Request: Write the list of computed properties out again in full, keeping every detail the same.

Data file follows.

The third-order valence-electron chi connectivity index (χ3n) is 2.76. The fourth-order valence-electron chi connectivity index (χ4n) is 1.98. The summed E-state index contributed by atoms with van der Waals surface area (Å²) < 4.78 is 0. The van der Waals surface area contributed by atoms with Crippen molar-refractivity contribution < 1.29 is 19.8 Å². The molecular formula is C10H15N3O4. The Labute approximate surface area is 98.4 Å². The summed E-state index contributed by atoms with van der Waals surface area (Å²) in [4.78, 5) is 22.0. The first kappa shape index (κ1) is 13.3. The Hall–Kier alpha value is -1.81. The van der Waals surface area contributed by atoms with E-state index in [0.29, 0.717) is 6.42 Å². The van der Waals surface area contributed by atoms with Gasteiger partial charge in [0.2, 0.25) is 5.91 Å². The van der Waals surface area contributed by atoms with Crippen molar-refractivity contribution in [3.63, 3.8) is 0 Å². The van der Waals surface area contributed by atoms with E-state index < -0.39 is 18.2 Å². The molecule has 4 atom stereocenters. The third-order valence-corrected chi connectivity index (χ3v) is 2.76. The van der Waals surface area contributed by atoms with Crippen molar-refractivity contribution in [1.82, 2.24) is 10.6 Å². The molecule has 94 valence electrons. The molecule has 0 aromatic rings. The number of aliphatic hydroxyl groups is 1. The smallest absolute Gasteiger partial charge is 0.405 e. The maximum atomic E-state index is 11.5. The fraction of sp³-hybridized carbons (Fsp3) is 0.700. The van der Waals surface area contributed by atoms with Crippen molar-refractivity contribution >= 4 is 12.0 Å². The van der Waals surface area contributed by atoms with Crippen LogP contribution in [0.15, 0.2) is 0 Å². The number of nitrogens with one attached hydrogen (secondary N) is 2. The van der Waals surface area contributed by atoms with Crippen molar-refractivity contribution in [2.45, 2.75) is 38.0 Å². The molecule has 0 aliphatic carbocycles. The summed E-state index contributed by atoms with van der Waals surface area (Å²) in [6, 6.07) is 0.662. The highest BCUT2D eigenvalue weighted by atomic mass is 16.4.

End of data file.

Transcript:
The third-order valence-electron chi connectivity index (χ3n) is 2.76. The fourth-order valence-electron chi connectivity index (χ4n) is 1.98. The summed E-state index contributed by atoms with van der Waals surface area (Å²) < 4.78 is 0. The van der Waals surface area contributed by atoms with Crippen molar-refractivity contribution < 1.29 is 19.8 Å². The molecular formula is C10H15N3O4. The Labute approximate surface area is 98.4 Å². The summed E-state index contributed by atoms with van der Waals surface area (Å²) in [4.78, 5) is 22.0. The first kappa shape index (κ1) is 13.3. The Hall–Kier alpha value is -1.81. The van der Waals surface area contributed by atoms with E-state index in [0.29, 0.717) is 6.42 Å². The van der Waals surface area contributed by atoms with Gasteiger partial charge in [0.2, 0.25) is 5.91 Å². The van der Waals surface area contributed by atoms with Crippen molar-refractivity contribution in [3.63, 3.8) is 0 Å². The van der Waals surface area contributed by atoms with E-state index < -0.39 is 18.2 Å². The molecule has 4 atom stereocenters. The third-order valence-corrected chi connectivity index (χ3v) is 2.76. The van der Waals surface area contributed by atoms with Crippen molar-refractivity contribution in [1.82, 2.24) is 10.6 Å². The molecule has 94 valence electrons. The molecule has 0 aromatic rings. The number of aliphatic hydroxyl groups is 1. The smallest absolute Gasteiger partial charge is 0.405 e. The maximum atomic E-state index is 11.5. The fraction of sp³-hybridized carbons (Fsp3) is 0.700. The van der Waals surface area contributed by atoms with Crippen molar-refractivity contribution >= 4 is 12.0 Å². The van der Waals surface area contributed by atoms with Crippen LogP contribution in [0.15, 0.2) is 0 Å². The number of nitrogens with one attached hydrogen (secondary N) is 2. The van der Waals surface area contributed by atoms with Crippen molar-refractivity contribution in [2.45, 2.75) is 38.0 Å². The molecule has 0 aliphatic carbocycles. The summed E-state index contributed by atoms with van der Waals surface area (Å²) in [6, 6.07) is 0.662. The highest BCUT2D eigenvalue weighted by atomic mass is 16.4.